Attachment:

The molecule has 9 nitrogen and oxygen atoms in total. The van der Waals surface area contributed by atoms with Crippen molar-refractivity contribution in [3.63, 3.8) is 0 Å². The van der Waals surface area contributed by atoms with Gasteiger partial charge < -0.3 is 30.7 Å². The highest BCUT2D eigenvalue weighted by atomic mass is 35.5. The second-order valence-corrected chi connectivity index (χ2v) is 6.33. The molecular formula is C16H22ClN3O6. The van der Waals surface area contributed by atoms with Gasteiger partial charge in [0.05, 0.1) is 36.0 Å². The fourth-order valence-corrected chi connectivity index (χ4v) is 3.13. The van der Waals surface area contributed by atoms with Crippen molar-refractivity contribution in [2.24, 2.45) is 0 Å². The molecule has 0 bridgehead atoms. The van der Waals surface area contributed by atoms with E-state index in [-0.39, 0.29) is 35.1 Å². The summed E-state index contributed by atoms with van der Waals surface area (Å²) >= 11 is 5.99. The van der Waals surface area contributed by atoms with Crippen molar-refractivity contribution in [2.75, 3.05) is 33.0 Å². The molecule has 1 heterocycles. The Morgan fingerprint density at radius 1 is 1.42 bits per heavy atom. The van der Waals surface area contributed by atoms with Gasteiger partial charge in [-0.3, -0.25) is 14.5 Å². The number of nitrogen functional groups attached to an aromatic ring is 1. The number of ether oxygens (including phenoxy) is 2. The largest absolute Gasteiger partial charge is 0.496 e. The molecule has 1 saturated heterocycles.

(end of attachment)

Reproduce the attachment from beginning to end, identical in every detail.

The molecule has 9 nitrogen and oxygen atoms in total. The van der Waals surface area contributed by atoms with Crippen molar-refractivity contribution in [3.63, 3.8) is 0 Å². The van der Waals surface area contributed by atoms with Gasteiger partial charge < -0.3 is 30.7 Å². The highest BCUT2D eigenvalue weighted by atomic mass is 35.5. The second-order valence-corrected chi connectivity index (χ2v) is 6.33. The molecular formula is C16H22ClN3O6. The van der Waals surface area contributed by atoms with Gasteiger partial charge in [0.05, 0.1) is 36.0 Å². The fourth-order valence-corrected chi connectivity index (χ4v) is 3.13. The van der Waals surface area contributed by atoms with Crippen molar-refractivity contribution in [2.24, 2.45) is 0 Å². The molecule has 0 bridgehead atoms. The van der Waals surface area contributed by atoms with E-state index in [-0.39, 0.29) is 35.1 Å². The summed E-state index contributed by atoms with van der Waals surface area (Å²) >= 11 is 5.99. The van der Waals surface area contributed by atoms with Crippen molar-refractivity contribution in [2.75, 3.05) is 33.0 Å². The molecule has 1 heterocycles. The Morgan fingerprint density at radius 1 is 1.42 bits per heavy atom. The van der Waals surface area contributed by atoms with Gasteiger partial charge in [-0.3, -0.25) is 14.5 Å². The number of nitrogen functional groups attached to an aromatic ring is 1. The number of ether oxygens (including phenoxy) is 2. The largest absolute Gasteiger partial charge is 0.496 e. The molecule has 1 saturated heterocycles.